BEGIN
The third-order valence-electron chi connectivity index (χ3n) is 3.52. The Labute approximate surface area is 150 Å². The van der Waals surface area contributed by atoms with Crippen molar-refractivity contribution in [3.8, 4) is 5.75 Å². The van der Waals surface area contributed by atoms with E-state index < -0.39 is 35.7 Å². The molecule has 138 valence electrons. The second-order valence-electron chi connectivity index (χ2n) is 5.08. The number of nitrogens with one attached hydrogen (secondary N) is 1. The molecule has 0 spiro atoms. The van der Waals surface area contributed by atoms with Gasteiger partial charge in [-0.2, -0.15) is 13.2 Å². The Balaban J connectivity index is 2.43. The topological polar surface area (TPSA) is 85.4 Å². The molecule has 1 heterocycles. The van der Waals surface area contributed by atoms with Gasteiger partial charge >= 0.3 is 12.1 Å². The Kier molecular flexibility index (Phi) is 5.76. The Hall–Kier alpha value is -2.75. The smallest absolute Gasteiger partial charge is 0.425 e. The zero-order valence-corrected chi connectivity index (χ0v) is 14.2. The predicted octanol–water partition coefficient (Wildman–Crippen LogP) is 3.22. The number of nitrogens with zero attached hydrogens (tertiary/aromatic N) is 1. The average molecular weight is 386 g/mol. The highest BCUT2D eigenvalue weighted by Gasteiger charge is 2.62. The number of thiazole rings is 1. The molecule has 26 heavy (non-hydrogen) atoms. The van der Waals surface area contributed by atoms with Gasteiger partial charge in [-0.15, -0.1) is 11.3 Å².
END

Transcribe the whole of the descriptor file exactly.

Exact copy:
The third-order valence-electron chi connectivity index (χ3n) is 3.52. The Labute approximate surface area is 150 Å². The van der Waals surface area contributed by atoms with Crippen molar-refractivity contribution in [3.8, 4) is 5.75 Å². The van der Waals surface area contributed by atoms with E-state index < -0.39 is 35.7 Å². The molecule has 138 valence electrons. The second-order valence-electron chi connectivity index (χ2n) is 5.08. The number of nitrogens with one attached hydrogen (secondary N) is 1. The molecule has 0 spiro atoms. The van der Waals surface area contributed by atoms with Gasteiger partial charge in [-0.2, -0.15) is 13.2 Å². The Balaban J connectivity index is 2.43. The topological polar surface area (TPSA) is 85.4 Å². The molecule has 1 heterocycles. The van der Waals surface area contributed by atoms with Gasteiger partial charge >= 0.3 is 12.1 Å². The Kier molecular flexibility index (Phi) is 5.76. The Hall–Kier alpha value is -2.75. The smallest absolute Gasteiger partial charge is 0.425 e. The zero-order valence-corrected chi connectivity index (χ0v) is 14.2. The predicted octanol–water partition coefficient (Wildman–Crippen LogP) is 3.22. The number of nitrogens with zero attached hydrogens (tertiary/aromatic N) is 1. The average molecular weight is 386 g/mol. The highest BCUT2D eigenvalue weighted by Gasteiger charge is 2.62. The number of thiazole rings is 1. The molecule has 26 heavy (non-hydrogen) atoms. The van der Waals surface area contributed by atoms with Gasteiger partial charge in [-0.15, -0.1) is 11.3 Å².